As a Nation, no matter what adversity we have faced we have done so as Americans. We have united behind the values and freedoms that gave birth to this Nation and that have made it a moral force in the world. In the last decade, however, we have begun to let go of our freedoms bit by bit, with each new Executive order, each new court decision, and yes, each new act of Congress. We have begun giving away our right to privacy, our right to our day in court when the government harms us, and with this legislation we are continuing down the path of destroying the right to be free from imprisonment without due process of law. The conference report states that:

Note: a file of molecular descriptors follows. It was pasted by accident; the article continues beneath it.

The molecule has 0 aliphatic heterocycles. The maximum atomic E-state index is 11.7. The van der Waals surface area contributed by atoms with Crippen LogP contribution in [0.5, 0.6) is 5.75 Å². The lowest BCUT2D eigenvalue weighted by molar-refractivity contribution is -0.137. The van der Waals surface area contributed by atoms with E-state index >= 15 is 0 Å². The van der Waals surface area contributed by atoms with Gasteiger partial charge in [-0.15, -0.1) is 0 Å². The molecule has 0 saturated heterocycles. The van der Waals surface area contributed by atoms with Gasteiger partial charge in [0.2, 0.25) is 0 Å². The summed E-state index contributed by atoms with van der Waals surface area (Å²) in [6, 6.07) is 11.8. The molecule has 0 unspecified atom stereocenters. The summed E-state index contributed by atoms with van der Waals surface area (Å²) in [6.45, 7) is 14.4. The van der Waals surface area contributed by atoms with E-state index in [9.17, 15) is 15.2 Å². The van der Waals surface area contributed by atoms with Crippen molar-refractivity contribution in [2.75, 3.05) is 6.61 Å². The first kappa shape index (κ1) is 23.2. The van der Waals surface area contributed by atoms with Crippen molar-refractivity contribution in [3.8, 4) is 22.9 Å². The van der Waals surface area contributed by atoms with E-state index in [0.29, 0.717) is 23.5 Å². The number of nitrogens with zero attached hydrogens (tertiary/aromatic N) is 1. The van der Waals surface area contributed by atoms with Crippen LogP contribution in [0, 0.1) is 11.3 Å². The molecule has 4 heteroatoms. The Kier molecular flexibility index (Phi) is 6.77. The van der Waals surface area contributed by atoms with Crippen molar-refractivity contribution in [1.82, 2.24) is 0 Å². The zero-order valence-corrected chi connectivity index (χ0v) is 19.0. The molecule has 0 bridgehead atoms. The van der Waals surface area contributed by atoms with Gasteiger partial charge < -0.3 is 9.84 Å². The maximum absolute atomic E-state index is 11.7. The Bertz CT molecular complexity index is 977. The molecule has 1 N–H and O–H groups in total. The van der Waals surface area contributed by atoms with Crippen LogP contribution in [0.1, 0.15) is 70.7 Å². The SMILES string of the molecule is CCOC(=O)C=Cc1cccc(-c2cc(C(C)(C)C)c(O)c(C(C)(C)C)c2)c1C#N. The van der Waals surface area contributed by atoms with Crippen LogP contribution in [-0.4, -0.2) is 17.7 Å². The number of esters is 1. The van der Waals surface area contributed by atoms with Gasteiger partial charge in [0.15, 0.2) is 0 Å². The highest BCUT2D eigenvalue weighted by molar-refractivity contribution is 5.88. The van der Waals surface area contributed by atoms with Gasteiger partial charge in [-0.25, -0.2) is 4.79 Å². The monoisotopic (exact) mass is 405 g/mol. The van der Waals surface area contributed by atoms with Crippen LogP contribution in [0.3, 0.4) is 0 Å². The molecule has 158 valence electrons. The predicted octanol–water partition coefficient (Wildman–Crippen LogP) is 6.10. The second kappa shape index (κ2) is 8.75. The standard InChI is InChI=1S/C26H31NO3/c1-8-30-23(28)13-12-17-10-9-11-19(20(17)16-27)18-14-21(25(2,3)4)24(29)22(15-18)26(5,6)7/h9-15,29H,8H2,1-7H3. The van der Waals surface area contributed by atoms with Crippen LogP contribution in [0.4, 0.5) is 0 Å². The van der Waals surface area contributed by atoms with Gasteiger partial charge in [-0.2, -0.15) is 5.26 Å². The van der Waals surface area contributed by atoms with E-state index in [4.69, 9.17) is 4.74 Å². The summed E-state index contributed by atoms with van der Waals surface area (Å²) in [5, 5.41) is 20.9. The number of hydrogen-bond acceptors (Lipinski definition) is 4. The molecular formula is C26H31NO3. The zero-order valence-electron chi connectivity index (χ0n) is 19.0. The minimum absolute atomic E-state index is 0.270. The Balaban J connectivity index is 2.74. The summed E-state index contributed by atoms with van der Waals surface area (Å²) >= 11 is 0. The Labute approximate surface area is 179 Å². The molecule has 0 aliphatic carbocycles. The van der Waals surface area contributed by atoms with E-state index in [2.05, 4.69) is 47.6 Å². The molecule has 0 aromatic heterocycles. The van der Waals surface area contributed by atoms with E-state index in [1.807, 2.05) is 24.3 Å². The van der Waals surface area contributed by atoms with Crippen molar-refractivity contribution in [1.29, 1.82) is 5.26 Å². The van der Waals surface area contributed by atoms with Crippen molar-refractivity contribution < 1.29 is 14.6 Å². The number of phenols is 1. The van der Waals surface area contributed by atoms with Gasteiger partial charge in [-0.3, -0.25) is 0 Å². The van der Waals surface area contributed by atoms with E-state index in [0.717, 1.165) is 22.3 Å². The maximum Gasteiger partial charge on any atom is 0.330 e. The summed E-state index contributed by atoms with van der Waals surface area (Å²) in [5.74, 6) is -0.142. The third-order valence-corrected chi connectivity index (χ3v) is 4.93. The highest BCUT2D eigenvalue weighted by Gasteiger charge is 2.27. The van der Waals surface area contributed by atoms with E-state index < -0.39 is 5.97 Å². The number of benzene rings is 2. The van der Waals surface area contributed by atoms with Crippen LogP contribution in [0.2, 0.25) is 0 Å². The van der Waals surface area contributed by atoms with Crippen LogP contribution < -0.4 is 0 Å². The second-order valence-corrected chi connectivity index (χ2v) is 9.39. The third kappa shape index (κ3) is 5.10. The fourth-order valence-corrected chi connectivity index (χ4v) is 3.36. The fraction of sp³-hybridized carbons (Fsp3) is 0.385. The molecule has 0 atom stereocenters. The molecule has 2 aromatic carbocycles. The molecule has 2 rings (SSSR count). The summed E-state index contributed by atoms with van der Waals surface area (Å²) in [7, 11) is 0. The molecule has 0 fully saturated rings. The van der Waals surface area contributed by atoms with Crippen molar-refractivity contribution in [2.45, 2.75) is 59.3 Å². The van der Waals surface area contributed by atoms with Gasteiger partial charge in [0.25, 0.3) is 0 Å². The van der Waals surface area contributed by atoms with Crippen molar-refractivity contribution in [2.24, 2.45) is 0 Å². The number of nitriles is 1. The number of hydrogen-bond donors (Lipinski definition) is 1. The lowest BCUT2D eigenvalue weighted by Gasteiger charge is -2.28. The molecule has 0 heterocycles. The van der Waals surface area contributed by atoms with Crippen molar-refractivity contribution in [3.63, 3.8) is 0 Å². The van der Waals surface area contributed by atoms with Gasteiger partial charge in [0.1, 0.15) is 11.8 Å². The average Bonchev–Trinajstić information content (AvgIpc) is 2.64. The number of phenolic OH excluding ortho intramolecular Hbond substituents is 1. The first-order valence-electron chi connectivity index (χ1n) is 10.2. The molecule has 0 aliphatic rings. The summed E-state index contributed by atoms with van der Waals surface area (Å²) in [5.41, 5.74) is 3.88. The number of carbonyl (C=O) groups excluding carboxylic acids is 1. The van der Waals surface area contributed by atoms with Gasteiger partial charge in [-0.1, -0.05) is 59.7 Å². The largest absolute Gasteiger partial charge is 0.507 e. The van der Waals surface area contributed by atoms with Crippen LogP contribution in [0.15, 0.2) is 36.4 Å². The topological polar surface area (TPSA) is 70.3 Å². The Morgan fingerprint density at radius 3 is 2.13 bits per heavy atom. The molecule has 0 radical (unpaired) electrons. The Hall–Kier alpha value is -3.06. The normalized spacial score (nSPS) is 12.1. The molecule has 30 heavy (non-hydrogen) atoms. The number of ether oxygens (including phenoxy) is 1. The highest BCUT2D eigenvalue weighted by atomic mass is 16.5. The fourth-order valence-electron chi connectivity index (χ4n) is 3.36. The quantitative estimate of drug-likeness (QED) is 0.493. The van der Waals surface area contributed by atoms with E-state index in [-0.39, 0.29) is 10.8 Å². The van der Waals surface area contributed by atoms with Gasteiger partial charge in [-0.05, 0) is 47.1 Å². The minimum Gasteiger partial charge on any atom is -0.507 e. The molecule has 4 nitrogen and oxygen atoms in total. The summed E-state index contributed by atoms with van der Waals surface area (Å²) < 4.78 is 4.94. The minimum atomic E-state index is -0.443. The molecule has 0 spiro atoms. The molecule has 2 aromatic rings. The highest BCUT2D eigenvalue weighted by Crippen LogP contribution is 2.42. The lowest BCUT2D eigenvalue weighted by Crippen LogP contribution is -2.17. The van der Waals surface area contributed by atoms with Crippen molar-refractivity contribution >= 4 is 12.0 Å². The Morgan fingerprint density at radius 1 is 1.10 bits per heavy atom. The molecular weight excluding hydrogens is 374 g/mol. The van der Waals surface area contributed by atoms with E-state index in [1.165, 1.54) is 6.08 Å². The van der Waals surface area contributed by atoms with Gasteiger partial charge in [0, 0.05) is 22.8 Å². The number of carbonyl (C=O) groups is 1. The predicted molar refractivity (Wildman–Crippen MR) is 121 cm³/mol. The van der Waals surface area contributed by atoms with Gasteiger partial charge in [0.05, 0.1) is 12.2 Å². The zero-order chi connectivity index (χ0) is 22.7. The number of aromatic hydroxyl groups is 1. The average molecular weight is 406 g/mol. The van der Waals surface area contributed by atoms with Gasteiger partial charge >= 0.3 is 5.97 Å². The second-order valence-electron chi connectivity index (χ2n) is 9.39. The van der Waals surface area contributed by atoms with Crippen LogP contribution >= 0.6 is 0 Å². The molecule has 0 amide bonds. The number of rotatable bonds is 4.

Nothing in the Authorization for Use of Military Force or the National Defense Authorization Act for fiscal year 2012 shall be construed to deny the availability of the writ of habeas corpus or to deny any constitutional rights in a court ordained or established by or under Article III of the Constitution to any person inside the United States who would be entitled to the availability of such writ or to such rights in the absence of such laws.